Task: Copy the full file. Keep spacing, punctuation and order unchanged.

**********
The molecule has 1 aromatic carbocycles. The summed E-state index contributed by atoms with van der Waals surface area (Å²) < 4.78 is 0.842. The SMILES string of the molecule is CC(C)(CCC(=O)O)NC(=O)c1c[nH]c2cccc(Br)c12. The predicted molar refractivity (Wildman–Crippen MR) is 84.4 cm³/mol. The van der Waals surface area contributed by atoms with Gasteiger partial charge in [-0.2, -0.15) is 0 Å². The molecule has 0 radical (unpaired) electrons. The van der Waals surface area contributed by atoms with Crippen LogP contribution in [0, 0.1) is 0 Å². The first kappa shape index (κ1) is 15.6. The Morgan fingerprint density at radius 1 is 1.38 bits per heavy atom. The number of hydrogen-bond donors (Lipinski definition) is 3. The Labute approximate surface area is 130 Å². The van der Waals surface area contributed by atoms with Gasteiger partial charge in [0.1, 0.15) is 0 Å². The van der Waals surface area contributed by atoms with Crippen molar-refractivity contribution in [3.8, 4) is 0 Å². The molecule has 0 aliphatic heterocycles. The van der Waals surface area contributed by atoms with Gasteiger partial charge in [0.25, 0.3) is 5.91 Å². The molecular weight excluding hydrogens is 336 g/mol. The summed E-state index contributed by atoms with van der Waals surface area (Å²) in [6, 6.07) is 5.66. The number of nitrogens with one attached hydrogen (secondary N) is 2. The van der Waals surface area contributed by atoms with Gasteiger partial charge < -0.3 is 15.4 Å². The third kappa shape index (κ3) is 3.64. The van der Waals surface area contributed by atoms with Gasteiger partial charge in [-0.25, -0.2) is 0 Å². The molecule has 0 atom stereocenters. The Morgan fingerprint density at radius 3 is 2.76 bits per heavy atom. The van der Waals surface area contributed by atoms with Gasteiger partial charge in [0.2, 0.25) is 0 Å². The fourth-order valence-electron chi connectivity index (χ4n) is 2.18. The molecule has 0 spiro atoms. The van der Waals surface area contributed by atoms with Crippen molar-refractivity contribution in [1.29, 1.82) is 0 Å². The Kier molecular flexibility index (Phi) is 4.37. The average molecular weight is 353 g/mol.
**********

The molecule has 1 aromatic carbocycles. The summed E-state index contributed by atoms with van der Waals surface area (Å²) < 4.78 is 0.842. The SMILES string of the molecule is CC(C)(CCC(=O)O)NC(=O)c1c[nH]c2cccc(Br)c12. The predicted molar refractivity (Wildman–Crippen MR) is 84.4 cm³/mol. The van der Waals surface area contributed by atoms with Gasteiger partial charge in [-0.2, -0.15) is 0 Å². The molecule has 0 radical (unpaired) electrons. The van der Waals surface area contributed by atoms with Crippen LogP contribution in [0, 0.1) is 0 Å². The first kappa shape index (κ1) is 15.6. The Morgan fingerprint density at radius 1 is 1.38 bits per heavy atom. The number of hydrogen-bond donors (Lipinski definition) is 3. The Labute approximate surface area is 130 Å². The van der Waals surface area contributed by atoms with Gasteiger partial charge in [0.1, 0.15) is 0 Å². The van der Waals surface area contributed by atoms with Crippen molar-refractivity contribution in [3.8, 4) is 0 Å². The molecule has 0 aliphatic heterocycles. The van der Waals surface area contributed by atoms with Gasteiger partial charge in [0.25, 0.3) is 5.91 Å². The molecular weight excluding hydrogens is 336 g/mol. The summed E-state index contributed by atoms with van der Waals surface area (Å²) in [6, 6.07) is 5.66. The number of nitrogens with one attached hydrogen (secondary N) is 2. The van der Waals surface area contributed by atoms with Gasteiger partial charge < -0.3 is 15.4 Å². The third kappa shape index (κ3) is 3.64. The van der Waals surface area contributed by atoms with Gasteiger partial charge in [-0.25, -0.2) is 0 Å². The molecule has 0 atom stereocenters. The Morgan fingerprint density at radius 3 is 2.76 bits per heavy atom. The van der Waals surface area contributed by atoms with Gasteiger partial charge in [0.2, 0.25) is 0 Å². The fourth-order valence-electron chi connectivity index (χ4n) is 2.18. The molecule has 0 spiro atoms. The van der Waals surface area contributed by atoms with Crippen molar-refractivity contribution in [1.29, 1.82) is 0 Å². The Kier molecular flexibility index (Phi) is 4.37. The average molecular weight is 353 g/mol.